Space and place

Kumasi is strenuous. Not too different from Accra, Tamale, and Tema. The sellers of junk computers seemed to assert their space more than the shoes that were washed with powdered soap and sponge before being put in bright sunlight to sell. I often wondered how the shoes survived the vigorous scrubbing. Obviously second hand shoes carry more strength than these boastful ‘designer’ shoes that cost 50% of wages and still caused corns to hurt.

The clothes strung along the city rails and walls , or dumped in little hills, were the biggest fascination. Slinky, bosom- baring tops created butterflies of the youngish looking females on the streets. And did they strut! Gone were the days when you needed a relation ‘in abroad’ to send you ‘been to clothes’. I smiled at these young sisters and daughters rejoicing in vain womanhood. It’s all about being able to shake what your mama gave you through clothes not made of floppy cottons.

But in the brazen colonization of public spaces for use as private business territory, my beef has always been with the corn sellers. You see, corn has to be eaten fresh. And the eaters demanded evidence of this newness. So whether it was boiled or roasted, in order to sell respectable volumes, the sellers claim a need of mountains of corn husks strewn rudely around their fire to prove that what they were selling were five-minutes-from-the-farm. So imagine three corn sellers in a row. Anyone would be right in mistaking that public space to be a rubbish dump. Well, it didn’t take just maize to define the rubbish dumps our cities had been systematically turned into.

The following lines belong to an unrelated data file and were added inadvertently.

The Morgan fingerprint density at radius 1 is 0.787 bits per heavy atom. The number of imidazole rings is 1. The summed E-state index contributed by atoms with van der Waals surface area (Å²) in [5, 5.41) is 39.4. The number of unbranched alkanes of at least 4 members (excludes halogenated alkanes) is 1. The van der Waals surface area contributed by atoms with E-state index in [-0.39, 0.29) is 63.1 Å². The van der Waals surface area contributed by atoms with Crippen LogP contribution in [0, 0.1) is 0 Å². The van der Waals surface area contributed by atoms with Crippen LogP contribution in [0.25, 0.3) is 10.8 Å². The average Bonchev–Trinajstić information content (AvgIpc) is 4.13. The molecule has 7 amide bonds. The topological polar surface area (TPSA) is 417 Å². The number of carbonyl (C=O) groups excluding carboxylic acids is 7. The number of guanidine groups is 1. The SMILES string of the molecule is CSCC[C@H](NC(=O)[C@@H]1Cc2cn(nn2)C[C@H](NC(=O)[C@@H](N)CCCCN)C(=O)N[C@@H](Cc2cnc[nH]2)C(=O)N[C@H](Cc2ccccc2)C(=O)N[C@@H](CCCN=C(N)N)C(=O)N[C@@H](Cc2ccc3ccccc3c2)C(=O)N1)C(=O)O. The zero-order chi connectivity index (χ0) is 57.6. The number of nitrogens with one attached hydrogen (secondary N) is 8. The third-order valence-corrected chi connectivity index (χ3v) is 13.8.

Fruit, vegetables, plantain, freshly cooked fufu (still under construction in mortars grounded in mud with the director of the enterprise cleaning her baby’s nose with the hand that held the pestle and the cloth on which the bowl in which the fufu was dished was placed) also lived on the road side. While all this food was being sold, emptied little bags of water boasted their reign over the nation’s sovereignty. Who could challenge them? Parliament and the courts haven’t managed to stop their growth.

By this time in my contemplations, my stomach is churning with the sheer hopelessness of ever enjoying a ride in the cities of a nation that could have provided sheer joy from the simple fact that its people had prayed themselves into lullabies necessary to escape the war we Africans seemed enamored with. How come we didn’t seem capable of keeping our city clean? No one was ready to be told what to do. This seems to be the tricky fulcrum that we haven’t managed to navigate in any meaningful way.

If the public servant would take over without compunction public lands when given responsibility to ensure their appropriate distribution and use, why can’t I take my share of public lands by bathing my child and cooking on any segment? This seemed to be the unspoken philosophy behind all the taking of public space as private territory. Many lessons can be learnt but let me state the most obvious. Injustice, inequity and lack of commitment to proper application of rules will always mar this journey to the proper acquisition and management of territories. This compels the question – can we ever build beautiful societies founded on valid territories if we persist in not learning the lessons? It is making every innocent ride at any time of day painful in this country.

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